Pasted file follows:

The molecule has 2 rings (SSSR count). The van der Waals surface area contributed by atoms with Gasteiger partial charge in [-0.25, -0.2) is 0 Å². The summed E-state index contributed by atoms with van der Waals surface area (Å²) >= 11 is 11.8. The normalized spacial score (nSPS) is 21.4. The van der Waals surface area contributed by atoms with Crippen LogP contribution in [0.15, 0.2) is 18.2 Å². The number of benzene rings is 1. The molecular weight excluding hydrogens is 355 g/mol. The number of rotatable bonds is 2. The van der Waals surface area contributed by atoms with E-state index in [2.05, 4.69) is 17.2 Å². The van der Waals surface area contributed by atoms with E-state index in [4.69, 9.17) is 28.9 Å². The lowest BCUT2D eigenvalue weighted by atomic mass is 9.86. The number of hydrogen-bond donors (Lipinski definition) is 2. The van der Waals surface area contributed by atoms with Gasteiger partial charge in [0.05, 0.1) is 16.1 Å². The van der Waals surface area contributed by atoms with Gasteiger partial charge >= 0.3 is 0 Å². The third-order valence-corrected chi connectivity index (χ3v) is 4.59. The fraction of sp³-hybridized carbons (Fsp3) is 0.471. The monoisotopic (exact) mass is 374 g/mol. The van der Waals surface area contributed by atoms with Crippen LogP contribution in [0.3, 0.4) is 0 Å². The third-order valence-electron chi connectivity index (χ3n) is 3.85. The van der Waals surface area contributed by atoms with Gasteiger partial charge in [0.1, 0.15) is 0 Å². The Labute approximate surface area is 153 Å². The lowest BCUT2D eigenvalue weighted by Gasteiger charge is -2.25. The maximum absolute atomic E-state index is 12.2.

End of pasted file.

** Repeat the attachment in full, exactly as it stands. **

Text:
The molecule has 2 rings (SSSR count). The van der Waals surface area contributed by atoms with Gasteiger partial charge in [-0.25, -0.2) is 0 Å². The summed E-state index contributed by atoms with van der Waals surface area (Å²) >= 11 is 11.8. The normalized spacial score (nSPS) is 21.4. The van der Waals surface area contributed by atoms with Crippen LogP contribution in [0.15, 0.2) is 18.2 Å². The number of benzene rings is 1. The molecular weight excluding hydrogens is 355 g/mol. The number of rotatable bonds is 2. The van der Waals surface area contributed by atoms with E-state index in [2.05, 4.69) is 17.2 Å². The van der Waals surface area contributed by atoms with E-state index in [4.69, 9.17) is 28.9 Å². The lowest BCUT2D eigenvalue weighted by atomic mass is 9.86. The number of hydrogen-bond donors (Lipinski definition) is 2. The van der Waals surface area contributed by atoms with Gasteiger partial charge in [0.05, 0.1) is 16.1 Å². The van der Waals surface area contributed by atoms with Gasteiger partial charge >= 0.3 is 0 Å². The third-order valence-corrected chi connectivity index (χ3v) is 4.59. The fraction of sp³-hybridized carbons (Fsp3) is 0.471. The monoisotopic (exact) mass is 374 g/mol. The van der Waals surface area contributed by atoms with Crippen LogP contribution in [0.3, 0.4) is 0 Å². The third-order valence-electron chi connectivity index (χ3n) is 3.85. The van der Waals surface area contributed by atoms with Gasteiger partial charge in [0.1, 0.15) is 0 Å². The Labute approximate surface area is 153 Å². The lowest BCUT2D eigenvalue weighted by Gasteiger charge is -2.25. The maximum absolute atomic E-state index is 12.2.